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Archive for August 2008

It never rains…

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…but it freakin’ well pours!

There has been precious little to watch on TV lately. 7de Laan is grating on my nerves so much that I have decided to stop watching. That leaves HOUSE on a Monday night, SCRUBS and SURVIVOR on Tuesday, nothing on Wednesday, nothing on Thursday and now that the FRIENDS reruns are finished (huge bawling-inducing finale there, seeing M & I sobbing pleasantly as the crew left the apartment for the last time) nothing on a Friday either.

Tonight I had ear-marked for a movie, though. Man in the Moon, starring a very young Reese Witherspoon. I watched that movie in my teens and thoroughly enjoyed it, but due to an electrical storm at the time affecting the broadcast, missed the ending. I’ve been looking for that movie for years, and saw by chance yesterday that it is showing tonight on M-Net Stars. I was feeling awfully excited about that. As luck would have it, it is showing straight after SCRUBS. I even got Michael to agree to watch it with me. Kinda like a date-night.

So I checked now just to make sure that it isn’t coinciding with anything else. Well, of course it is.

I forgot about SURVIVOR (I don’t watch it myself but M never misses an episode). Not only that, but the season premiere of THE OFFICE is showing in exactly the same time slot. What are the odds?

Luckily my movie is repeating on Thursday because I have a feeling that it’s going to draw the short straw 😉

I had an awful night last night. My feet and legs were feeling so horribly numb that it was almost painful, it was so disturbing. I hate that feeling. Hate it.

I know I have a strong propensity for whinging on this blog, but I swear, sometimes I feel like it’s the only way I can cope. I’m part of the MS community in bloggy world. There are a lot of us, and it just helps to know that there are others that understand what I’m going through. Good times and bad. They know what it’s like to lie awake in terror with the threat of permanently losing a faculty hanging over your head. But they also know the joy of recovering from the threat. No mere words can describe it. It lies unwritten, between the lines.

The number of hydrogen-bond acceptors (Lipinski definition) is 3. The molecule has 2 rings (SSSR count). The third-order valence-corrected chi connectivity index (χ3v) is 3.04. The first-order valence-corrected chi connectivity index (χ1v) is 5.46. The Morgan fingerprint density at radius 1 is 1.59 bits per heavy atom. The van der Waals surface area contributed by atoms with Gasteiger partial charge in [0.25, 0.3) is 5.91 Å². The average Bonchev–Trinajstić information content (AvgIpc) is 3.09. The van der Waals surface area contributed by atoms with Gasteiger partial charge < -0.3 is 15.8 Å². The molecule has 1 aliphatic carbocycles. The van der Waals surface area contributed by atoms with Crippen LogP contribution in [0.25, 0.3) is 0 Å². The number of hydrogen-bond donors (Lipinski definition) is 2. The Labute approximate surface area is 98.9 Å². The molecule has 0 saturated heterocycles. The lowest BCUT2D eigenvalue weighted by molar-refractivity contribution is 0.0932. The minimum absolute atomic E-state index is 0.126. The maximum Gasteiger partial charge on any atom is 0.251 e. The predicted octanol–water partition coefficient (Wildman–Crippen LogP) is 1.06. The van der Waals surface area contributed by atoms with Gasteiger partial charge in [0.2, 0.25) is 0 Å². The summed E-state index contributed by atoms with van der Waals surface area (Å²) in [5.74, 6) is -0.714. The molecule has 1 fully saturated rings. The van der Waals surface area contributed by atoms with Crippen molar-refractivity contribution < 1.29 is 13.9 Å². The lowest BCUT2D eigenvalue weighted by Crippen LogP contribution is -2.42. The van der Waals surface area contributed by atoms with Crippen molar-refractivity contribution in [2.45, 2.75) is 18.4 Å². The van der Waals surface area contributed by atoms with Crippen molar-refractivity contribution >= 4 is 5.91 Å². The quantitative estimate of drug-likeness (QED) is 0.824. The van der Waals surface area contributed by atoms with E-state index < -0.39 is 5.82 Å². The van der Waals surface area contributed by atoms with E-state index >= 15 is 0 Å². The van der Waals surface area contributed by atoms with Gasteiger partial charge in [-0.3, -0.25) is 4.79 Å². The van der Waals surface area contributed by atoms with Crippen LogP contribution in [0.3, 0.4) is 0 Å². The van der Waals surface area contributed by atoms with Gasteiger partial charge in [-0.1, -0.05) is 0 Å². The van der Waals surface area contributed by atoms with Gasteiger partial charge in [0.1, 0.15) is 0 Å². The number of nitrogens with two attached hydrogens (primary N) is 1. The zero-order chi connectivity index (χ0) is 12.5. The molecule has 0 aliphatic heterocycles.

Writing about it keeps me from going batty. Every now and then, I glance over my shoulder and see an abyss of depression, winking seductively. Throw yourself in me, it beckons. But I look away, and sometimes writing a good whiny blog post helps me to show it the proverbial finger.

I decided that MS will no longer keep me from making life plans. It may foil them, I guess I can’t control that, but it won’t stop me from making them in the first place. I am going to take the first of what I hope will be a series of practical piano exams next year. This is risky, let’s not beat around the bush, because it relies heavily on nimbleness and sensitivity in fingers. Something that no MS person in their right mind can bank on.

But I don’t care. I’m going to do it anyway. I read online yesterday (don’t know if it’s fact but it sounds about right) that a grade 5 qualifies one to give casual lessons. Not at a school or to official exam taking pupils, but definitely to beginners. I would love to do that. Anyway, I’m going to shoot for my grade 7, which was the level I was at when I left school.

It was so lovely outside that I decided to have a little photoshoot. Here is my pride and joy, aka the one plant under my care that I didn’t manage to kill, my French Lavender bush.

And a close-up of the blossoms:

And here is my cheeky next door neighbour, Gismo, whom I have written about before. I peeped the camera over the wall to take the photo and he barked at me when the flash went off and buggered off back indoors. lol. Isn’t he a fine specimen though?

Lastly, I just have to mention the fantastic Red Cappuccino I had this morning. I had honestly never heard of it before, but it’s a cappuccino made with espresso rooibos tea and drizzled with honey on the top. The sophistication nearly undid me, I tell you 🙂

I actually had a very enjoyable morning. My auntie and cousin came to pick me up to breakfast with them at a really nice place I haven’t been to before: The Lounge. Where I had the  best omelet I have ever  had! Not joking here. And the Red Cappuccino, which was an event on its own. The setting was so elegant. Groovy, like the coffee house in FRIENDS, just smarter. And the company was great. My aunt and cousin are among my favourite people in the world 😉

There are those who would say that I am living the life. I am mildly defensive about not working, but really, I’d prefer to be grafting my fingers to the bone rather than have a relapse every three months. (If I’m lucky).

That said, I do enjoy my life a lot.

When I’m not whinging about my poor numb digits, that is.

Eish, I guess there is no such thing as a perfect life.

Written by Maggie

August 26, 2008 at 5:23 pm

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Good morning

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I went back to gym this  morning and had a gentle workout I didn’t push myself at all and I think it was very productive. My back is feeling much more stable already.

I’m eating better too and I think that will make a difference. Only had a little bit of sugar in a yoghurt today but at least it had pro-biotic cultures in it 😉

My feet and legs are still feeling numb, but may be fractionally better today. I think they are starting to improve, in any event.